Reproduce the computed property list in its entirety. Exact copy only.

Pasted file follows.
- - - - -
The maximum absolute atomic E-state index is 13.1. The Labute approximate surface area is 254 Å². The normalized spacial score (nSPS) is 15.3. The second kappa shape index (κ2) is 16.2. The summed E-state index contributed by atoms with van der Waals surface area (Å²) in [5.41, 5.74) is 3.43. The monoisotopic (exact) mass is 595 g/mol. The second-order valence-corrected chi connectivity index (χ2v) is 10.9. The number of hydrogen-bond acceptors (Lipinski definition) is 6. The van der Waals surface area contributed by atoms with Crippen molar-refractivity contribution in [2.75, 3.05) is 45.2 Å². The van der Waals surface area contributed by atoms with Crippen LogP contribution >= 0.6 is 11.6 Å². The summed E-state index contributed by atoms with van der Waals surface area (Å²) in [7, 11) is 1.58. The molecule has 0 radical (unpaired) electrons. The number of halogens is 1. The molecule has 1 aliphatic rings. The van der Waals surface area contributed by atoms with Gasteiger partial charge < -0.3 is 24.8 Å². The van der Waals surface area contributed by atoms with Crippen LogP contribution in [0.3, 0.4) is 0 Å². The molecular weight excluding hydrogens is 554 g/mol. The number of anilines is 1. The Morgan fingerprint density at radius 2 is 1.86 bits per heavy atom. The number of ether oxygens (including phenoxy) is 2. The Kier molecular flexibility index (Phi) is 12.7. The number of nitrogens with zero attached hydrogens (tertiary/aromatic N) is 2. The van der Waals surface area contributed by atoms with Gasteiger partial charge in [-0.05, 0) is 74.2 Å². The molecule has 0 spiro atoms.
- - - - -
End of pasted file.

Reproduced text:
The maximum absolute atomic E-state index is 13.1. The Labute approximate surface area is 254 Å². The normalized spacial score (nSPS) is 15.3. The second kappa shape index (κ2) is 16.2. The summed E-state index contributed by atoms with van der Waals surface area (Å²) in [5.41, 5.74) is 3.43. The monoisotopic (exact) mass is 595 g/mol. The second-order valence-corrected chi connectivity index (χ2v) is 10.9. The number of hydrogen-bond acceptors (Lipinski definition) is 6. The van der Waals surface area contributed by atoms with Crippen molar-refractivity contribution in [2.75, 3.05) is 45.2 Å². The van der Waals surface area contributed by atoms with Crippen LogP contribution >= 0.6 is 11.6 Å². The summed E-state index contributed by atoms with van der Waals surface area (Å²) in [7, 11) is 1.58. The molecule has 0 radical (unpaired) electrons. The number of halogens is 1. The molecule has 1 aliphatic rings. The van der Waals surface area contributed by atoms with Gasteiger partial charge < -0.3 is 24.8 Å². The van der Waals surface area contributed by atoms with Crippen LogP contribution in [0.3, 0.4) is 0 Å². The molecular weight excluding hydrogens is 554 g/mol. The number of anilines is 1. The Morgan fingerprint density at radius 2 is 1.86 bits per heavy atom. The number of ether oxygens (including phenoxy) is 2. The Kier molecular flexibility index (Phi) is 12.7. The number of nitrogens with zero attached hydrogens (tertiary/aromatic N) is 2. The van der Waals surface area contributed by atoms with Gasteiger partial charge in [-0.05, 0) is 74.2 Å². The molecule has 0 spiro atoms.